It broke both our hearts a little to say no to each of Angie's ever more financially accommodating offers ($15K? Hey, I have that much credit to spare!), and there was an especially awkward moment when, just as I started to say: "I'm sorry, but..." a cork popped as another salesperson had just sealed the deal. In the end, I quickly - and might I add, cleverly - ended the negotiations, telling her we weren't married and thus couldn't commit to something this big. Yes, I played that card, as well as the "we don't know if we want children" one as well, which I threw in, probably unnecessarily, for good measure. Naturally Angie kept her smile and wished us both the best.

My biggest fear was that our experience - the more than three hours of her life that she had to pitch to us - would sour her opinion on the viability of future gay couples. The very idea of it made me feel like shit, however improbable (frankly, she'd have to have already been teetering on the edge of that bias for us to tip her all the way over). Future interested gay couples deserve to be offered an incentive based presentation just as much as anyone else, and I'd march to the streets of Washington DC to protest this, should those particular rights ever be denied. Anyways, we were brisked away to fill out a survey about how we felt about the offer, about Angie, and reminded that it cost the company something like $300 to get us in there for what we were paid, plus marketing, and our breakfast, and this sad, sad meeting we're having right now. Naturally we wouldn't be allowed to get the deal ever again, which I'm sure was fine for all involved.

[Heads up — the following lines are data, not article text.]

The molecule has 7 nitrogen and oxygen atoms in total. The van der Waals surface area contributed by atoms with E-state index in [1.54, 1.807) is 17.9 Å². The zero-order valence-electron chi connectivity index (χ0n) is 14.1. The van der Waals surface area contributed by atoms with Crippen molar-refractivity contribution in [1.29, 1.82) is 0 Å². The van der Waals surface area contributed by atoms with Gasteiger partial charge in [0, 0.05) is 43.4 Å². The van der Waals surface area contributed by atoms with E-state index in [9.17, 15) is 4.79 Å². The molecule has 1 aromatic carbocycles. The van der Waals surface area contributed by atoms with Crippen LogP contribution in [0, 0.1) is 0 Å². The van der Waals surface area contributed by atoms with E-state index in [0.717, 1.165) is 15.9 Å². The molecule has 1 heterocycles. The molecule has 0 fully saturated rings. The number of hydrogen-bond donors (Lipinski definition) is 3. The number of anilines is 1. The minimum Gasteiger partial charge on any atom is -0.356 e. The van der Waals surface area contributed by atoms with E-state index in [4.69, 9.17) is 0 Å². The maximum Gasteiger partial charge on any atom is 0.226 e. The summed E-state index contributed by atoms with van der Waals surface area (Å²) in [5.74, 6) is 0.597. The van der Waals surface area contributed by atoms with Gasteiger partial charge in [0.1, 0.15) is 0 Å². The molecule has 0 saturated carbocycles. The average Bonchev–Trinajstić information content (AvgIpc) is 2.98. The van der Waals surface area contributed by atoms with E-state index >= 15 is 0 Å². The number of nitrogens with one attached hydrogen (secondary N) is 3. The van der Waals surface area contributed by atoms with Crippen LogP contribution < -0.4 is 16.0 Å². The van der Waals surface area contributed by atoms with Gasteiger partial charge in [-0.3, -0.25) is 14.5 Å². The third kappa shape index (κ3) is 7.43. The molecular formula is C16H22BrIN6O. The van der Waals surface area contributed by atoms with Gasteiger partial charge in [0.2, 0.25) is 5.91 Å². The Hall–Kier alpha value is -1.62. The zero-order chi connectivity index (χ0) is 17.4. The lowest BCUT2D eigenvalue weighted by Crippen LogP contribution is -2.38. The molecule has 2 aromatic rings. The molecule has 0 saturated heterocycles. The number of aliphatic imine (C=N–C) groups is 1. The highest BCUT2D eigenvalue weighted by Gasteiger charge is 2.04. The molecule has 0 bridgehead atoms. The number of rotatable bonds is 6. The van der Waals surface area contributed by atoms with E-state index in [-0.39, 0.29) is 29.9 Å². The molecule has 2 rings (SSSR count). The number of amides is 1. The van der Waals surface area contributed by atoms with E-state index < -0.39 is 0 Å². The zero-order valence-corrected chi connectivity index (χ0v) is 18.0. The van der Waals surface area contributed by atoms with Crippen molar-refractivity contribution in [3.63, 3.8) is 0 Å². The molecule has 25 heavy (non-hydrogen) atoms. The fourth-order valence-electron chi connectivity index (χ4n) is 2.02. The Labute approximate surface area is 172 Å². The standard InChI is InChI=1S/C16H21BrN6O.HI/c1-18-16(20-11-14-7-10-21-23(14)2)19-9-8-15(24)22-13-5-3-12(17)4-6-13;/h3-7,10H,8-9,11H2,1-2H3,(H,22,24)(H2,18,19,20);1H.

It was quite a morning (two mornings, technically), and my takeaway from it was I now know how utterly believable the two of us (I'd say just me, but I have yet to experiment on my own) can quickly become as a gay couple with just the tiniest changes in our behavior. I was convinced by the end that she may have questioned our income, our desire to travel, and heck, even our talent as improvisers - but if we had handed her her own survey once we were on our way out the door, with questions about each of these categories, she would have checked the box that indicated she believed were gay and in love with 100% certainty. And I'm comfortable enough in my masculinity to say I'm ok with that.